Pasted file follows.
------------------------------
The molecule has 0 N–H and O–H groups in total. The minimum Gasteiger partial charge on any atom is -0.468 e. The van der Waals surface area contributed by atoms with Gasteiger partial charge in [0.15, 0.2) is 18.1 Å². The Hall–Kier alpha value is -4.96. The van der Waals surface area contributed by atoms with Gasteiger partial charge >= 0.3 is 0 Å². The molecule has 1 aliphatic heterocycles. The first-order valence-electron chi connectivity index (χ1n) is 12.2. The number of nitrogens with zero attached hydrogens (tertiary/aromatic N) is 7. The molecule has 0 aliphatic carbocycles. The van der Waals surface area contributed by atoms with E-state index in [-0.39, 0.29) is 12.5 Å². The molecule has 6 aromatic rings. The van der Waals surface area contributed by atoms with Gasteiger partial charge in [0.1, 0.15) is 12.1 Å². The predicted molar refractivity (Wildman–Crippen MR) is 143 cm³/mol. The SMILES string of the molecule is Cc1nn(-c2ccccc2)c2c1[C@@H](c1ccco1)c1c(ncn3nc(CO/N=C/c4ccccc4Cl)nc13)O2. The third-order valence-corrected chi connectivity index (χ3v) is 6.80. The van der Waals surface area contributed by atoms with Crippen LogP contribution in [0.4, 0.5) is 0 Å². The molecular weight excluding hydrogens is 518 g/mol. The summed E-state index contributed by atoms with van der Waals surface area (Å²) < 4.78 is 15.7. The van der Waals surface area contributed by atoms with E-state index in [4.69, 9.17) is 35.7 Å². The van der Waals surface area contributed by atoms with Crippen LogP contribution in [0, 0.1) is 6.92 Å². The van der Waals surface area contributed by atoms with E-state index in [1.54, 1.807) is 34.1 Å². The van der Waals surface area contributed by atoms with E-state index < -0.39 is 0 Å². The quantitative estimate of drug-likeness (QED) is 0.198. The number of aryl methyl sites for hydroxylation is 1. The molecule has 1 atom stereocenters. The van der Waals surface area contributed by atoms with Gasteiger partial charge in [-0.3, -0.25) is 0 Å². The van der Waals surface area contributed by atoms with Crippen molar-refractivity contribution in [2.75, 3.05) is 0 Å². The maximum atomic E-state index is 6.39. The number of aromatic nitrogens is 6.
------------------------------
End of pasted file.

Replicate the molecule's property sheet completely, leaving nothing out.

The molecule has 0 N–H and O–H groups in total. The minimum Gasteiger partial charge on any atom is -0.468 e. The van der Waals surface area contributed by atoms with Gasteiger partial charge in [0.15, 0.2) is 18.1 Å². The Hall–Kier alpha value is -4.96. The van der Waals surface area contributed by atoms with Gasteiger partial charge >= 0.3 is 0 Å². The molecule has 1 aliphatic heterocycles. The first-order valence-electron chi connectivity index (χ1n) is 12.2. The number of nitrogens with zero attached hydrogens (tertiary/aromatic N) is 7. The molecule has 0 aliphatic carbocycles. The van der Waals surface area contributed by atoms with E-state index in [-0.39, 0.29) is 12.5 Å². The molecule has 6 aromatic rings. The van der Waals surface area contributed by atoms with Gasteiger partial charge in [0.1, 0.15) is 12.1 Å². The predicted molar refractivity (Wildman–Crippen MR) is 143 cm³/mol. The SMILES string of the molecule is Cc1nn(-c2ccccc2)c2c1[C@@H](c1ccco1)c1c(ncn3nc(CO/N=C/c4ccccc4Cl)nc13)O2. The third-order valence-corrected chi connectivity index (χ3v) is 6.80. The van der Waals surface area contributed by atoms with Crippen LogP contribution in [0.4, 0.5) is 0 Å². The molecular weight excluding hydrogens is 518 g/mol. The summed E-state index contributed by atoms with van der Waals surface area (Å²) < 4.78 is 15.7. The van der Waals surface area contributed by atoms with E-state index in [4.69, 9.17) is 35.7 Å². The van der Waals surface area contributed by atoms with Crippen LogP contribution in [0, 0.1) is 6.92 Å². The van der Waals surface area contributed by atoms with E-state index in [1.54, 1.807) is 34.1 Å². The van der Waals surface area contributed by atoms with E-state index < -0.39 is 0 Å². The quantitative estimate of drug-likeness (QED) is 0.198. The number of aryl methyl sites for hydroxylation is 1. The molecule has 1 atom stereocenters. The van der Waals surface area contributed by atoms with Gasteiger partial charge in [-0.3, -0.25) is 0 Å². The van der Waals surface area contributed by atoms with Crippen molar-refractivity contribution in [2.75, 3.05) is 0 Å². The maximum atomic E-state index is 6.39. The number of aromatic nitrogens is 6.